This study examines the impact of operating wind turbines on climate. The authors summarize the highlights of the study as a) Wind power reduces emissions while causing climatic impacts such as warmer temperatures; b) the warming effect of operating turbines is strongest at night when temperatures increase with height; c) the nighttime warming effect was observed at 28 operational US wind farms; and d) wind’s warming can exceed avoided warming from reduced emissions for a century. The summary of the study is provided below. The full report can be accessed by clicking the links on this page.
Clifford Schneider, a biologist and former Lake Ontario unit leader for the New York Department of Environmental Conservation, submitted this memo to the New York State siting board outlining the process he followed when informing the State of at least one active bald eagle nest within the proposed Galloo Island Wind project site. Until this letter, neither the State nor Apex, the project proponent, reported eagles in the area. Mr. Schneider raises concerns regarding the response to his report of eagles by the applicant, US Fish and Wildlife Service, and the Department of Environmental Conservation. An excerpt of his memo is provided below. The full memo can be accessed by clicking the links on this page.
Attorney David Ganje of South Dakota submitted a memo to the state's Legislative Research Council (LRC) that responds to the LRC's recent memo on wind energy. In particular, Attorney Ganje challenges the LRC for not emphasizing the importance of project decommissioning. The introductory letter accompanying the memo is provided below. The full memo can be downloaded from this page. The LCR memo can be accessed here.
This important legal challenge of the Ohio Power Siting Board decision tests whether the Board ignored state law and the conditions of its own certificate approving construction of the Black Fork wind energy facility when it granted a requested extension of the permit. A detailed description of the case is provided below and at the link appearing on this page. Oral arguments were heard on August 1, 2018 and can be watched at this link. Black Fork is proposed as a 91-turbine facility with a maximum capacity of 200 megawatts. The permit was initially issued in 2012.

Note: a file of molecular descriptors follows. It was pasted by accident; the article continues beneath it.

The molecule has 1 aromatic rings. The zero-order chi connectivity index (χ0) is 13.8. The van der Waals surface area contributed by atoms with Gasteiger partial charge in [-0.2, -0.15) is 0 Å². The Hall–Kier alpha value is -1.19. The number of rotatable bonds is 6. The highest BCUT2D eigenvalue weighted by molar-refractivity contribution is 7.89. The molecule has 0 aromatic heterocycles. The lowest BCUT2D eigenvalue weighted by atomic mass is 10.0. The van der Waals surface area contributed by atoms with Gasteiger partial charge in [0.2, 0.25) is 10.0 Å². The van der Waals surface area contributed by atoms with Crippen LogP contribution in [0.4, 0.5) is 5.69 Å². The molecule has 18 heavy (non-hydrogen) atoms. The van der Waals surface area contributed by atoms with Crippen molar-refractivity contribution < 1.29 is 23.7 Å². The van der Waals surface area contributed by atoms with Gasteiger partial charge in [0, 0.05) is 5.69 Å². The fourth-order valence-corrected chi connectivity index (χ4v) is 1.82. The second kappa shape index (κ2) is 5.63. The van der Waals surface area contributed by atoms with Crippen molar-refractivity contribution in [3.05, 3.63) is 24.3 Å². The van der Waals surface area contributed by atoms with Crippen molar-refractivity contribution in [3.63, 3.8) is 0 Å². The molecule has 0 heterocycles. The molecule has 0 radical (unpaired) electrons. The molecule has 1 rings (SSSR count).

Texas Public Policy Foundation released Part 2 of its research on wind power in the state of Texas. This paper addresses the human and environmental impacts of wind power development. Part 1 reviews the subsidies supporting wind power and how industry growth remains reliant on public outlays.
Chairman Balderson, Vice Chairman Jordan, Ranking Member O’Brien and members of the Committee; my name is Mike Kerschner and I have been a commissioner in Seneca County, Ohio since January 2015. Wind Farm projects were not even a matter of discussion at that time. They have since become a very key issue for the citizens of my county.
Texas Public Policy Foundation released the paper “Texas Wind Power Story: Part 1 – How Subsidies Drive Texas Wind Power Development,” which shows that the growth of the wind industry in Texas is spurred by, and only viable because of subsidies such as the production tax credit, along with tax breaks at the state and local level. A summary of the paper is provided below. The full paper can be downloaded from the links on this page.
This important paper has found living close to wind turbines "is negatively correlated with self-rated environmental quality of life and physical health quality of life." The finding is consistent with other studies cited in the paper. The authors also found that turbine noise alone is not the only factor. Other factors may include "visual sight, vibrations, shadow flicker, sub-audible low frequency sound, or mechanisms that include individual subjective experiences and attitudes towards wind turbines." The results of the paper are posted below. The full report can be downloaded by clicking the links on this page.
The West Virginia Public Service Commission issued this order denying a petition filed by the Appalachian Power Company (APCo) and Wheeling Power Company seeking consent and approval for APCo to acquire the Hardin wind generation facility (Hardin Wind Facility), that is under development in Hardin County, Ohio, and the Beech Ridge II wind generation facility (Beech Ridge II Wind Facility) that is under development in Greenbrier County, West Virginia. The Beech Ridge II facility is a 50 Mw wind project and the Hardin facility is a 175 Mw wind project. An excerpt of the order is provided below that highlights the reasons for the denial. The full order can be accessed via the links on this page.